A self-described anarchist and hacker activist in the U.S. pleaded guilty Tuesday to charges he illegally accessed computer systems of law enforcement agencies and government contractors.
Prosecutors had alleged that Jeremy Hammond took part in cyber-attacks carried out by Anonymous, the loosely organized worldwide hacking group that stole confidential information, defaced websites and temporarily put some victims out of business. Hammond was caught last year with the help of Hector Xavier Monsegur, a famous hacker known as Sabu who later helped law enforcement infiltrate Anonymous.
“As part of each of these hacks, I took and disseminated confidential information stored on computer systems websites used by each of the entities,” Jeremy Hammond told a judge in federal court in Manhattan. He faces a maximum sentence of more than 15 years at sentencing on Sept. 6.
Secrets-spilling group WikiLeaks published much of the material Hammond is accused of having stolen. Wikileaks chief Julian Assange responded to the guilty plea Tuesday with a statement saying, “The Obama administration’s treatment of Jeremy Hammond is a disgrace.”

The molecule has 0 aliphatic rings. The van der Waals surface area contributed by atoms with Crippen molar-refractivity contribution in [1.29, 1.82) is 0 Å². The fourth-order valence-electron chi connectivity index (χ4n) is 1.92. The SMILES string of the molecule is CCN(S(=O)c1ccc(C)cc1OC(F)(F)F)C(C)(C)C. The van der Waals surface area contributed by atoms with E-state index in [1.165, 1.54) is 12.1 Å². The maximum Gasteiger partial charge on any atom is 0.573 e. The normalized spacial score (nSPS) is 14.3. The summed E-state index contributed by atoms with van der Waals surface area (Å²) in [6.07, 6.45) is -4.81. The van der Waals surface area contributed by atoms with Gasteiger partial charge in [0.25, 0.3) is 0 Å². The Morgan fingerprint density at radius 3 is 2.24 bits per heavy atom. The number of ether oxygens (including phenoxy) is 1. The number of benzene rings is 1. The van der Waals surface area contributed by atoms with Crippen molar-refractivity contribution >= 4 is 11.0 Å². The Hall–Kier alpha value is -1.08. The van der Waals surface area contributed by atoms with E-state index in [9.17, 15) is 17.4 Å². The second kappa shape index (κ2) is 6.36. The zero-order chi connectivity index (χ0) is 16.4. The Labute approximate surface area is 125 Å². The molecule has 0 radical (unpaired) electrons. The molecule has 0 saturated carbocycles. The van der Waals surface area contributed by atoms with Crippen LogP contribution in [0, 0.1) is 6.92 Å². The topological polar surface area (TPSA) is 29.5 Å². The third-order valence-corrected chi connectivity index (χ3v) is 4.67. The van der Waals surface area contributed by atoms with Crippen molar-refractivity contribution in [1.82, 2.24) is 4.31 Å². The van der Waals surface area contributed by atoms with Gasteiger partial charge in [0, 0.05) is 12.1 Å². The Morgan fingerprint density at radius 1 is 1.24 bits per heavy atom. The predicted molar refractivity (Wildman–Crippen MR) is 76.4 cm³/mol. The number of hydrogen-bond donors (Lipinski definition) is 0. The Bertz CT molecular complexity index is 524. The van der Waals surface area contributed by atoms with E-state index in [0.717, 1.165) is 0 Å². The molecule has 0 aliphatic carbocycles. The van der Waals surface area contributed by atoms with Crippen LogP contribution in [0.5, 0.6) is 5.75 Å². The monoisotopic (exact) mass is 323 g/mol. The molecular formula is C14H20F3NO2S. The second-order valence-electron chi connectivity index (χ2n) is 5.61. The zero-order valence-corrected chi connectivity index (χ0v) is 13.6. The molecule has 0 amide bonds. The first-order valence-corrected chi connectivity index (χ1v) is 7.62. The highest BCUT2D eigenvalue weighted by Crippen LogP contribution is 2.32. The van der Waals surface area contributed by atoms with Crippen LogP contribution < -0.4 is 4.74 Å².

A criminal complaint had accused Hammond of pilfering information of more than 850,000 people via his attack on Texas-based Strategic Forecasting Inc., a publisher of geopolitical information also known as Stratfor. He also was accused of using the credit card numbers of Stratfor clients to make charges of at least $700,000.
Hammond, 28, once rallied against plans to hold the 2016 Olympics in Chicago because he felt it would hurt low-income people; another time, he protested against neo-Nazi groups.
A website for supporters, freehammond.com, has described Hammond as “one of the few true electronic Robin Hoods.”
But prosecutors called him a menace. Hammond, who used online aliases such as “crediblethreat” and “yohoho,” once described himself as “an anarchist communist,” the complaint says.
“Jeremy has taken responsibility for what he’s done, but he should not face such a harsh sentence for an act of protest from which he did not personally benefit,” his brother, Jason Hammond, said in a statement.